Chhattisgarh, a new state carved out in 2000 from erstwhile Madhya Pradesh, has turned 18 - attaining adulthood or maturity in more ways than one. The traditional support base of the big players - BJP and Congress - has whittled in successive elections and the local equation prevailing in any particular constituency may decide the final outcome this time around.
Chhattisgarh broadly has 31 per cent ST, 11.6 per cent SC, 45 per cent OBC and around 10 per cent upper caste population. The STs inhabit the northern and southern region whereas the SCs are mostly confined in Mahanadi Plains. The OBCs are the largest social block and are spread across the state.
In 2000, Congress had 48 MLAs in the Assembly of 90, of which 22 were from tribal dominated Sarguja and Bastar divisions. That means a whopping 22 out of 26 assembly constituencies were won by the Congress. All of these seats were reserved for STs, except one. In the Bilaspur, Raipur and Durg divisions, out of 64 seats, BJP had won 32 against Congress's 29.
The scenario completely changed in 2003. In the first elections after its creation, BJP won 20 out of 26 in Bastar/Sarguja divisions whereas Congress took the lead in Bilaspur, Raipur and Durg divisions.
In 2008 again, the situation remained the same but in 2013 Congress regained lost ground in Sarguja and Bastar by winning 15 out of 26 seats, but failed to save its sitting seats as 26 out of 37 who contested had lost. BJP, too, suffered due to local level anti-incumbency and many of its MLA, including five ministers lost.
So what really explains the social and political churning in Chhattisgarh in the last 18 years? To get a better understand we need to sift through the data of Lok Sabha elections.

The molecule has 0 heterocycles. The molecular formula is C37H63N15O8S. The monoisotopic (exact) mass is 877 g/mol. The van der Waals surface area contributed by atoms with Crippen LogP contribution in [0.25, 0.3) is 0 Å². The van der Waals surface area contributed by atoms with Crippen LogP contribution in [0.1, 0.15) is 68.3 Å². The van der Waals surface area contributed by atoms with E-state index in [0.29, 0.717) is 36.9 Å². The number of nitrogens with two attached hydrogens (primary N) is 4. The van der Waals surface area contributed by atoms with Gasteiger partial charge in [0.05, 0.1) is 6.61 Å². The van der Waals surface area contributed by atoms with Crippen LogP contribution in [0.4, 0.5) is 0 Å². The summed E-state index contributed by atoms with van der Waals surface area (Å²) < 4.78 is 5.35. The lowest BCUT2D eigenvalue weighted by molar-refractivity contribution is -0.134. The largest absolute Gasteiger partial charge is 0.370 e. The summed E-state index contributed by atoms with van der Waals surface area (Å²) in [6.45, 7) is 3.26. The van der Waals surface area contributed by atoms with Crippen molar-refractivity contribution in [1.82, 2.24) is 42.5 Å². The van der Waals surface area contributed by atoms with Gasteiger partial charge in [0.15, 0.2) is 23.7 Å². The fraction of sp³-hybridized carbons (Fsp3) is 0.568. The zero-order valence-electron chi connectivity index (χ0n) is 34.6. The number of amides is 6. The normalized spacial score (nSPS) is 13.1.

It is important to note that in 2004, 2009 and 2014, BJP or Congress managed to win 10 out of 11 seats. In these elections the voters voted either of the two parties whereas in assembly elections voting pattern is entirely different. In many seats candidates belonging to parties other than BJP or Congress have secured significant votes.
In 2018, the situation is more fluid than earlier elections. Because of last 18 years of development and growth which has certainly benefitted at least a section of the society if not all, a completely new breed of neo-rich has taken roots. This section is seeking a larger cake in the political pie.
So every assembly has more than one strong contender from both the national parties. Even Jogi-BSP alliance and AAP has attracted persons who are capable of putting up a good fight. These candidates are generally influential people within their communities and their candidature is a manifestation of smaller caste groups seeking larger share in the power structure.
If there is anti-incumbency against the state government, there is no alternative face for CM post from Congress to capitalise on that. That is why local level anti-incumbency is playing a very crucial role and ultimately the support and influence base of any significant candidate is important to assess the result of that particular seat.
For example, in Beltara, the BJP has fielded its district president Rajnish Singh, denying a ticket to its sitting MLA from the Brahmin community. Congress has fielded a candidate from OBC community. Jogi-BSP has fielded a Punjabi Brahmin candidate who is trying to make inroads into BJP’s traditional vote base.
So the Jogi-BSP candidate is expected to cut the votes of both BJP and Dalit of Congress, since he is contesting with BSP support. The result will depend on his performance.
In Akaltara, Jogi’s daughter-in-law is contesting on a BSP ticket and attracting good response. The BJP candidate is also strong here. The outcome will depend on how sitting MLA of Congress fares. If he manages to hold on to traditional Congress votes, BJP will get a fillip. Otherwise, Jogi’s daughter-in-law will have a fair chance. A perfect three-cornered contest gives Congress a chance to retain the seat.
In Khairagarh, Congress has fielded its sitting MLA but Jogi-BSP has put up former Congress MLA Devvrat Singh. BJP stands to gain from this division in the Congress vote.
In a nutshell it can be said that Chhattisgarh is witnessing 90 different elections rather than one single state election.
>The author is a lawyer and a political observer. Views expressed are personal.